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Jordan’s Sexist Laws and the Night Fatima’s Eyes Were Taken

Heba Abou Taha
Jordanian Journalist
October 23, 2020
"Everything about us is shameful. It’s shameful to get a divorce in a rural community, it is shameful for you to complain about your husband in particular, especially if he was your cousin, and shameful for you to do I don’t know what else. A woman must make a decision before she loses her life or the life of her children. For me, it wasn’t only my life that was wasted, but also the lives of my children…".

“Because I am not accounted for among the living, nor am I accounted for among the dead, sometimes I think to myself, maybe if I had let him stab me and I didn’t resist, I would’ve either died or lived. At least I would’ve been able to see… I mean, it’s just like what he told me; He said, if you lived and didn’t die, I would make sure you die 100 deaths every day, and here I am, indeed dying 100 deaths everyday…” She gestured with her hand as she spoke, with silent tears shedding from eyes whose light had gone out, on account of the fact that she was now, blind.

Even the word “death” seems lacking in relation to what happened to the Jordanian mother, Fatima Abu Aklik.

At 37 years old, she endured such an intense level of pain, that she was didn’t know at the time that what she thought was blood on her face was actually her eye which her husband had pulled out, while the other was stabbed with an awl (a small but sharp and pointed tool).

The incident took place in November of 2019, in brutal attack carried out by her husband that could have killed her, after nearly 14 years of a turbulent and violent marriage. He tried to kill her, and when he failed, he pulled out her eyes.

The crime change Fatima’s life forever, and the lives of her children. It also caused quite a stir in Jordan’s public opinion.

Weeks and months have passed since Fatima’s ordeal, when she survived certain death, but could her life now really be considered surviving?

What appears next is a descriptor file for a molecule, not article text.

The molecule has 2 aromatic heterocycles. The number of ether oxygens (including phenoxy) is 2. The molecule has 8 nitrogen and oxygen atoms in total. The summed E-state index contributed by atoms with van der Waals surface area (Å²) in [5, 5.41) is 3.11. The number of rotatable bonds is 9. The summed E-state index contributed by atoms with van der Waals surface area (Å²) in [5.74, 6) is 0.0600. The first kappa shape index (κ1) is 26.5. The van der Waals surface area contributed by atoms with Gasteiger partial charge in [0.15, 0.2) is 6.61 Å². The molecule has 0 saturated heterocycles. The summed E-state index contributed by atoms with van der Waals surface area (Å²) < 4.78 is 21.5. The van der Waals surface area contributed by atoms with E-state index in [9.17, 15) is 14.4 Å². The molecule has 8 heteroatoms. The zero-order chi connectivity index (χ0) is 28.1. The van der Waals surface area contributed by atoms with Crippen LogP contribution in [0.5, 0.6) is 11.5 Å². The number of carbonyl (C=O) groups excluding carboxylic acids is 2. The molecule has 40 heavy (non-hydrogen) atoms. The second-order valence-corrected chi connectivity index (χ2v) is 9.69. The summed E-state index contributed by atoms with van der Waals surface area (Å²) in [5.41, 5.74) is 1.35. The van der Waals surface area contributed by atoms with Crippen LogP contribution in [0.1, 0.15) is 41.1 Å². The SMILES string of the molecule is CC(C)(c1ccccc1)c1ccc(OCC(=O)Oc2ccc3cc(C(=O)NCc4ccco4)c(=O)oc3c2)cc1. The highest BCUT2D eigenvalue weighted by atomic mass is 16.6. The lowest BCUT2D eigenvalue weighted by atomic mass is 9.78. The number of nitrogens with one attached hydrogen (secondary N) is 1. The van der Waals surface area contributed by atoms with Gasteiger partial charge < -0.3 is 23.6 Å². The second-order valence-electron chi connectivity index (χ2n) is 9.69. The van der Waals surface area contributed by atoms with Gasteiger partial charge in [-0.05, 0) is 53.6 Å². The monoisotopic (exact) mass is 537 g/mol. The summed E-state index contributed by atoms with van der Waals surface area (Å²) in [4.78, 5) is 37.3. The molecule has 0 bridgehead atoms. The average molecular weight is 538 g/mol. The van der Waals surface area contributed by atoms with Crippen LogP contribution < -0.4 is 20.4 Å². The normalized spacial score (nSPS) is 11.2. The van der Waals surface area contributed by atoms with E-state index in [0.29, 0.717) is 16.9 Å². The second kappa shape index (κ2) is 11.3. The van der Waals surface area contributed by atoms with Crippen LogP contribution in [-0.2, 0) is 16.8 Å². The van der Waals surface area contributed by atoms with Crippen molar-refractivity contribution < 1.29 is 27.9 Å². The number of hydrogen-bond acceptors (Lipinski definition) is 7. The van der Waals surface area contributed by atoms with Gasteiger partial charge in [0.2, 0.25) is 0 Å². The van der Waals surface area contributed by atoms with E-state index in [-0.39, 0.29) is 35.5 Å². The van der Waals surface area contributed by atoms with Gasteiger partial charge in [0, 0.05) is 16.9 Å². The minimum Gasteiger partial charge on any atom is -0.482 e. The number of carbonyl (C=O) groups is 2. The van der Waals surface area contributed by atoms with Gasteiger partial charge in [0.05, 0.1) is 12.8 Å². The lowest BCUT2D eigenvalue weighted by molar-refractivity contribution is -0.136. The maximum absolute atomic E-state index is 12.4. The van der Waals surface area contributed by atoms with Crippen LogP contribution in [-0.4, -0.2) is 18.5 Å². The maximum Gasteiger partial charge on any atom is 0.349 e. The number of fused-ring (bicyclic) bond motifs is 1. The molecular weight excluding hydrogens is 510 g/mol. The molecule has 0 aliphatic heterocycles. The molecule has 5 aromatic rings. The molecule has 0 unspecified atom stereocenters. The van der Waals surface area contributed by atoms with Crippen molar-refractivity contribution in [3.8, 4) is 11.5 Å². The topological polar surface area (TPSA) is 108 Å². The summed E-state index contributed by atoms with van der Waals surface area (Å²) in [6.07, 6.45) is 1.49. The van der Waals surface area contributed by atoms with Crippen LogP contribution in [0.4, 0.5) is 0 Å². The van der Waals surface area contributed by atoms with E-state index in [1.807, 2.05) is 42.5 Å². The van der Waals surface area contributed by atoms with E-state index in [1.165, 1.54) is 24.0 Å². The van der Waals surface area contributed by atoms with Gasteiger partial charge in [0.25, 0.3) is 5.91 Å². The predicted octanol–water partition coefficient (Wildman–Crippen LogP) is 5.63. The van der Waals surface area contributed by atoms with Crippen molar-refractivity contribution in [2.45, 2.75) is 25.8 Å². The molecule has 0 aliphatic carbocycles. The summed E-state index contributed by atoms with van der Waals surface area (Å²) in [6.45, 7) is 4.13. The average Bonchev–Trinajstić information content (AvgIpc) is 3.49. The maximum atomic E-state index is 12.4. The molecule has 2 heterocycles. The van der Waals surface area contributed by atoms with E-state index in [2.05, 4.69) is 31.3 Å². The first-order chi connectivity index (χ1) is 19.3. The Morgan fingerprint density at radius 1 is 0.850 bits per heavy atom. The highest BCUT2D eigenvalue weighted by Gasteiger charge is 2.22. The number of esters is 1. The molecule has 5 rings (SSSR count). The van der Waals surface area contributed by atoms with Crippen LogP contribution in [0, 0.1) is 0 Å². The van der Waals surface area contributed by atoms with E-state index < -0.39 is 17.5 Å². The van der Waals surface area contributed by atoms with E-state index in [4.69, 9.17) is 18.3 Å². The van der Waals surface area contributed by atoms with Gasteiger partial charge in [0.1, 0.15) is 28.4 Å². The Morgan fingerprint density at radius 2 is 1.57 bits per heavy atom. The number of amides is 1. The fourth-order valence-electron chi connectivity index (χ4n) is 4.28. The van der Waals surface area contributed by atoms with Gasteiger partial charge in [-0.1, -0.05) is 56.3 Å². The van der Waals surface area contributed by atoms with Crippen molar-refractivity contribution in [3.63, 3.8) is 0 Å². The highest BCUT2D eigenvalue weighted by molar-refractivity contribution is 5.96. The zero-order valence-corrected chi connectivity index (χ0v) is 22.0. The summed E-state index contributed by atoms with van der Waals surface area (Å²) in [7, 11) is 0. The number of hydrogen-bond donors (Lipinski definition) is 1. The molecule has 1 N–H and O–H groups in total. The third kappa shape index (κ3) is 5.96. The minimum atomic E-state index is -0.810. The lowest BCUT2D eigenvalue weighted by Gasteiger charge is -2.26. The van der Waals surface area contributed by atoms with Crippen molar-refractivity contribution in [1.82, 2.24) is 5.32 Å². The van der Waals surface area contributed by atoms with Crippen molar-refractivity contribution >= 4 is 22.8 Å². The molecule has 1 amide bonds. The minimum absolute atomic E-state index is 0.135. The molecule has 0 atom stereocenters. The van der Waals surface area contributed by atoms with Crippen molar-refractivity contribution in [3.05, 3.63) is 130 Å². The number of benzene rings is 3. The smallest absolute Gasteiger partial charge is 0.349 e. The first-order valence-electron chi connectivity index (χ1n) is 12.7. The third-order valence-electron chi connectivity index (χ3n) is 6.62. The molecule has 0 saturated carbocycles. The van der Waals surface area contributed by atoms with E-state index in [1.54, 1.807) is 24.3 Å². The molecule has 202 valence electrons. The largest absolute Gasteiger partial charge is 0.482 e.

Today, Fatima lives with her two sons (13 years and 11 years old) and her daughter (3 years old) in her parents’ modest house in the town of Al-Mushairefah in Mafraq Governorate, north of the capital, Amman. She moved to her family home after the assault took place, and her husband was imprisoned, and he is still on trial for attempting to kill her and deliberately taking her eyesight.

Although Fatima’s account was one of the most horrific stories of violence against women in recent years, it should be known that it is not an isolated incident. Every once in a while, Jordan is preoccupied with a new tragedy that directly affects the female gender. According to the Department of Statistics on Domestic Violence, out of every 100 wives in Jordan, 26 wives have been subjected to physical, sexual, or emotional violence by their husbands.

“A woman must make a decision before she loses her life or the life of her children. For me, it wasn’t only my life that was wasted, but also the lives of my children…”.

In Fatima’s story, the details resemble the stories of the women and young girls who have suffered similar miserable fates. She grew up in a conservative family in a poor town in the Mafraq governorate, north of Amman. She completed her studies at the College of Education where she was learning fashion design.

At that time, her cousin Abdel Hakim, who worked with her brother in the field of driving truck rentals, otherwise known as “dump trucks”, entered her life. He was 3 years younger than her, and she did not know him previously before they’d met, and a traditional family marriage took place.

From the very first day, Fatima discovered that she had made a very bad choice. One week after their marriage, her husband ordered her to not speak with her brother or to communicate with him, because of a dispute that had occurred between them: “He started being violent with me from the very first week … He prevented me from communicating with my brother, and I assured him that he had spoken to me but that I was not responding to him. And when I tried to discuss things with him and to convince him that it was my right to speak with my brother, he hit me”…

Fatima lived through a very harsh marriage, many years of insults, cursing, and beatings, during which she resorted to her family’s house several times to no avail. She had also filed an alimony lawsuit against him, but he had been mortgaging his salary to pay off his loans, and she was also unable to pay the fees for the divorce case, so she retreated out of fear for her children. “I wanted to get a divorce, but I didn’t have any money … In the end, I shut up about the issue and stayed with my children so that I wouldn’t lose them. Hi mother also played a role in what I was living through, for after he married me and his father passed away, he tried to get engaged around eight times. But when they’d find out that his wife was staying with him, the girls would leave him and refuse to marry him. His mother was on his side, helping him get engaged.” Fatima added, “I stayed quiet all these years for my children, fearing that a new wife would come and be violent towards them too.”